Listeria is ubiquitous, present in soil, in many cattle and, surprisingly, in the gut of many healthy humans. It causes disease in sheep, cattle and goats. It also causes disease in humans, with particularly bad consequences in pregnant women and the immuno-compromised. Given its ubiquity as an organism, it seems that an infectious dose, for a healthy adult, must be large. Coleslaw is often a culprit because cabbage is grown in listeria-laden soil and coleslaw is a hospitable environment for culturing listeria.

Which brings up one of listeria's nastier properties: While many pathogens don't grow (i.e., reproduce) at low temperatures, listeria is perfectly happy to grow, albeit slowly, at refrigerator temperatures. This can turn a non-infectious contamination into an infectious one, given enough time. This unhappy feature of listeria is abetted by another: salt-tolerance. It's happy at a 2 percent salt concentration, but will grow at 10 percent and survive at higher. Ten percent saline is saltier than you would want to eat. This accounts for its role in lunch-meat outbreaks. Packaged processed meats will, from a very small inoculant, grow out lots of listeria while sitting on supermarket shelves. The growth is slow, which explains why short shelf-life products (fresh milk and raw meat) aren't listeria-risky.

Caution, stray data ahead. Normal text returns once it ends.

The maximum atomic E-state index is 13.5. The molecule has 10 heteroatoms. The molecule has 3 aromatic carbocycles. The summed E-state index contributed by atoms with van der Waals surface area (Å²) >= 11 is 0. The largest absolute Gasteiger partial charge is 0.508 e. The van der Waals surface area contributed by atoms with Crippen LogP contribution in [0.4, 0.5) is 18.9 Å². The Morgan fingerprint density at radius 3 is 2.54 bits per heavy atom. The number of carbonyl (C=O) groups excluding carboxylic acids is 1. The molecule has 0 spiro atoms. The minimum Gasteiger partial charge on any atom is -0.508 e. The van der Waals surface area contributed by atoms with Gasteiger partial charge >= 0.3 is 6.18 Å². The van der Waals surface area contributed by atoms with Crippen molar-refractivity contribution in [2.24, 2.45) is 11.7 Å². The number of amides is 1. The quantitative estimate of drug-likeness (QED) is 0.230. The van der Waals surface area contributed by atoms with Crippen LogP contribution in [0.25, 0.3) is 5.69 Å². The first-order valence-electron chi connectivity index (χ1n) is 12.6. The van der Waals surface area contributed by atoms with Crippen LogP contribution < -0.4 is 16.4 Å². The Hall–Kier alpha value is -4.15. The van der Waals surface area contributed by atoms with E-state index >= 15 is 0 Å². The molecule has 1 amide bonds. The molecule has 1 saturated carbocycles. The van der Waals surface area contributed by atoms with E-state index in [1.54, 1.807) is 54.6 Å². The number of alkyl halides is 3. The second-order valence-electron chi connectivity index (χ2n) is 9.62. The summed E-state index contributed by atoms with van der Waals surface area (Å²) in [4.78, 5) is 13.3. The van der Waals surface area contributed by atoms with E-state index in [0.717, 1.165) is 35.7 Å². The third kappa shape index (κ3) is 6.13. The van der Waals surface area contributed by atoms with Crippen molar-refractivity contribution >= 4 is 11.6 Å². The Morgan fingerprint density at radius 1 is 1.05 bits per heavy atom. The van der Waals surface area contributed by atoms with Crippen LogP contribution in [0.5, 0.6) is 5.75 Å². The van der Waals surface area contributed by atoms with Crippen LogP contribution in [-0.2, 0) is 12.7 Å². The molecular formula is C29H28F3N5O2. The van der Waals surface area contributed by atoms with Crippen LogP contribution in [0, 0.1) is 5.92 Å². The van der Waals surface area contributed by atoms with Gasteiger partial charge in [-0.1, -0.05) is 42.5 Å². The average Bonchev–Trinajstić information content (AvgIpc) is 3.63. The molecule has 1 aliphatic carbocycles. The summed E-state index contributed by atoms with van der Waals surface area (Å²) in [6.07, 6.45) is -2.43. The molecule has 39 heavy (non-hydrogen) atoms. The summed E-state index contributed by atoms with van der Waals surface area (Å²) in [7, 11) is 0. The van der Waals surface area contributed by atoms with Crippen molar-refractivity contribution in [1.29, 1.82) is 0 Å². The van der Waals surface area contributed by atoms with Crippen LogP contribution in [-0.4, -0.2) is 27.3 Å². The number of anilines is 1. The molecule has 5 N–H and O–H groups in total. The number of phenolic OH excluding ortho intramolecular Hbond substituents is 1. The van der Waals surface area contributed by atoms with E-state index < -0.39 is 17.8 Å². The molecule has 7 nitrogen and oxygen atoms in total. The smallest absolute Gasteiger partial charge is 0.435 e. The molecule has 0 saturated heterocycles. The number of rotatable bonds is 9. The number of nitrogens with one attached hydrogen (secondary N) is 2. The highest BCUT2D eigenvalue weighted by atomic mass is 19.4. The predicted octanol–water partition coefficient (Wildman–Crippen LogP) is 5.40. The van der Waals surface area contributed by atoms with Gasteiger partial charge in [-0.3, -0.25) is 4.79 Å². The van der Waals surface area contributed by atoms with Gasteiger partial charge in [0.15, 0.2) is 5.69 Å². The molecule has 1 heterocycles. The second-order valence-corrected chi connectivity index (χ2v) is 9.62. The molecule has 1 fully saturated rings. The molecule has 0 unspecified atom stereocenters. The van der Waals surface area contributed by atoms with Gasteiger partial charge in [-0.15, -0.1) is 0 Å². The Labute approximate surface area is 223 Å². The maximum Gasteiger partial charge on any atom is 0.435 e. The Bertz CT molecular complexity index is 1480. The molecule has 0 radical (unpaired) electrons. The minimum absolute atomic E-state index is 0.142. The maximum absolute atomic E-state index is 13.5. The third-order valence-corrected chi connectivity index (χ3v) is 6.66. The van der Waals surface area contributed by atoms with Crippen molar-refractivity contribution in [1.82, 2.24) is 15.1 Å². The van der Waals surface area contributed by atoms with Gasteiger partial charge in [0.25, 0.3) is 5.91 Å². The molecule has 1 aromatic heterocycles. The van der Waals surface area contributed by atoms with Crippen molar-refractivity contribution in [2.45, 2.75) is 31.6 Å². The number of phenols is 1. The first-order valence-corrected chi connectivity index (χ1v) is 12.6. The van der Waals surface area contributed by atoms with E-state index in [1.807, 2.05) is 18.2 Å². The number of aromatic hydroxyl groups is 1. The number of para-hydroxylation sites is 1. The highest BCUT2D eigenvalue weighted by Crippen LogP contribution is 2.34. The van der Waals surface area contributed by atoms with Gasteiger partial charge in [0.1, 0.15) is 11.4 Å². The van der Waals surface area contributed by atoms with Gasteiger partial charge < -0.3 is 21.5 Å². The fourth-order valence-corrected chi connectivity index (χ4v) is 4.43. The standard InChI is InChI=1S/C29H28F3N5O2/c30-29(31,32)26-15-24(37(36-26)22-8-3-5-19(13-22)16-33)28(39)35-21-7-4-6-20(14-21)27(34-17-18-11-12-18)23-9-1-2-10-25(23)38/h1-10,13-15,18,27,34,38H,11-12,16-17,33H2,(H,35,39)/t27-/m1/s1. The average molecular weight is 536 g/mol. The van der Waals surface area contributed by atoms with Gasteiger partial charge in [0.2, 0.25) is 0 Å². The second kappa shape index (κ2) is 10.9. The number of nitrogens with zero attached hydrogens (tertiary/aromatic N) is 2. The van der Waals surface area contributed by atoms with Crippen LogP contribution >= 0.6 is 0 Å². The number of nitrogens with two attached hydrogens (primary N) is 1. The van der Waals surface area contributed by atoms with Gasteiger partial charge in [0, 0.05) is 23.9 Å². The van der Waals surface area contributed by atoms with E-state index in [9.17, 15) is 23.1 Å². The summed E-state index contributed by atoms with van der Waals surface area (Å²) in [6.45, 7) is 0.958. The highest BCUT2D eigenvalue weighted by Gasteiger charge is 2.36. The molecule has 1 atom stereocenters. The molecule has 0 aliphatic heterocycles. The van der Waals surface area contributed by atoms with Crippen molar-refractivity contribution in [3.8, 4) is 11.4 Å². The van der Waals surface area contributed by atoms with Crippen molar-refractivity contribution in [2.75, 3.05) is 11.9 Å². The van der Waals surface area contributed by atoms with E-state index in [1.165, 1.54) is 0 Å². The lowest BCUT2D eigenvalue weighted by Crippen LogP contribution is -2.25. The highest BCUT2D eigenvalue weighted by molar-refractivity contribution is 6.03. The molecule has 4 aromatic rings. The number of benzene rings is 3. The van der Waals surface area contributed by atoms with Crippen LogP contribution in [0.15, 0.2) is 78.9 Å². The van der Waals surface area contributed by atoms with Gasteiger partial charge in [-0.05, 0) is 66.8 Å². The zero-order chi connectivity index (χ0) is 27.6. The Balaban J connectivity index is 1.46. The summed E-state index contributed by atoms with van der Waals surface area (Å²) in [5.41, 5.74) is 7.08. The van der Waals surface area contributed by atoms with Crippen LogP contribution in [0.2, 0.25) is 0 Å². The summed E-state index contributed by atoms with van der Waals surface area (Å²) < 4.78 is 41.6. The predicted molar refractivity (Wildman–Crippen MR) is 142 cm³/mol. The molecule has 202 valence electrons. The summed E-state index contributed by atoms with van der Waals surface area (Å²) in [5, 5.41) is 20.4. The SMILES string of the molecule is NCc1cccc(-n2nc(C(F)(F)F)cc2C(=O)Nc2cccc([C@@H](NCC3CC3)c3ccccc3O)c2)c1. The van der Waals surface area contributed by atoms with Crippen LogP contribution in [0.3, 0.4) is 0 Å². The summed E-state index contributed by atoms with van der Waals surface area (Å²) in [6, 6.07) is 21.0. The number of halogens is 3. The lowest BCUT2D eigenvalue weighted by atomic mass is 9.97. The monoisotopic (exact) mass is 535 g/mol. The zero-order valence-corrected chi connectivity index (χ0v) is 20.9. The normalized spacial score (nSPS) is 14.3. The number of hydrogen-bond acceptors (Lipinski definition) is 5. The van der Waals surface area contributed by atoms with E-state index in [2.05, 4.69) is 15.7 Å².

Listeria does like an alkaline environment and is unhappy when things get acidic; pH levels below 4.8 make it very unhappy. Thus a traditional, though subtle method of control is competition. Lacto-bacilli, present in sourdough breads and many (naturally-produced) cheeses make for a hostile environment for listeria.